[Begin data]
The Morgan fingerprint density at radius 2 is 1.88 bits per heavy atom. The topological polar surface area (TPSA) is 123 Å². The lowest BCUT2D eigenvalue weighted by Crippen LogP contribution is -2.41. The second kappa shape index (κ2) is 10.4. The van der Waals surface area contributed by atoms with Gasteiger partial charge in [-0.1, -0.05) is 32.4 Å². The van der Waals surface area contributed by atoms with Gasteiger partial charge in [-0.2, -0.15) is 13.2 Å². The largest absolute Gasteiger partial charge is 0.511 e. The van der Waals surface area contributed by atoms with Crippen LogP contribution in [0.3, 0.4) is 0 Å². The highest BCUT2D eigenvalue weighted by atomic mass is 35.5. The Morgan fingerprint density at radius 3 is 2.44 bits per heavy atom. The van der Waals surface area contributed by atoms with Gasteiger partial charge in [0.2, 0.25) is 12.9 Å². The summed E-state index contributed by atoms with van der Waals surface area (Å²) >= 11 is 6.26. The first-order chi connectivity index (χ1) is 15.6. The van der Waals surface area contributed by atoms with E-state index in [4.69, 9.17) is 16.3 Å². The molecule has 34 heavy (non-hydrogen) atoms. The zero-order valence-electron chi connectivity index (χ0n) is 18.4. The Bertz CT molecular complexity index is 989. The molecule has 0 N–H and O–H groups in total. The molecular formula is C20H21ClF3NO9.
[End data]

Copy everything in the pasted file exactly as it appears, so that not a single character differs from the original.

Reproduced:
The Morgan fingerprint density at radius 2 is 1.88 bits per heavy atom. The topological polar surface area (TPSA) is 123 Å². The lowest BCUT2D eigenvalue weighted by Crippen LogP contribution is -2.41. The second kappa shape index (κ2) is 10.4. The van der Waals surface area contributed by atoms with Gasteiger partial charge in [-0.1, -0.05) is 32.4 Å². The van der Waals surface area contributed by atoms with Gasteiger partial charge in [-0.2, -0.15) is 13.2 Å². The largest absolute Gasteiger partial charge is 0.511 e. The van der Waals surface area contributed by atoms with Crippen LogP contribution in [0.3, 0.4) is 0 Å². The highest BCUT2D eigenvalue weighted by atomic mass is 35.5. The Morgan fingerprint density at radius 3 is 2.44 bits per heavy atom. The van der Waals surface area contributed by atoms with Gasteiger partial charge in [0.2, 0.25) is 12.9 Å². The summed E-state index contributed by atoms with van der Waals surface area (Å²) >= 11 is 6.26. The first-order chi connectivity index (χ1) is 15.6. The van der Waals surface area contributed by atoms with E-state index in [4.69, 9.17) is 16.3 Å². The molecule has 34 heavy (non-hydrogen) atoms. The zero-order valence-electron chi connectivity index (χ0n) is 18.4. The Bertz CT molecular complexity index is 989. The molecule has 0 N–H and O–H groups in total. The molecular formula is C20H21ClF3NO9.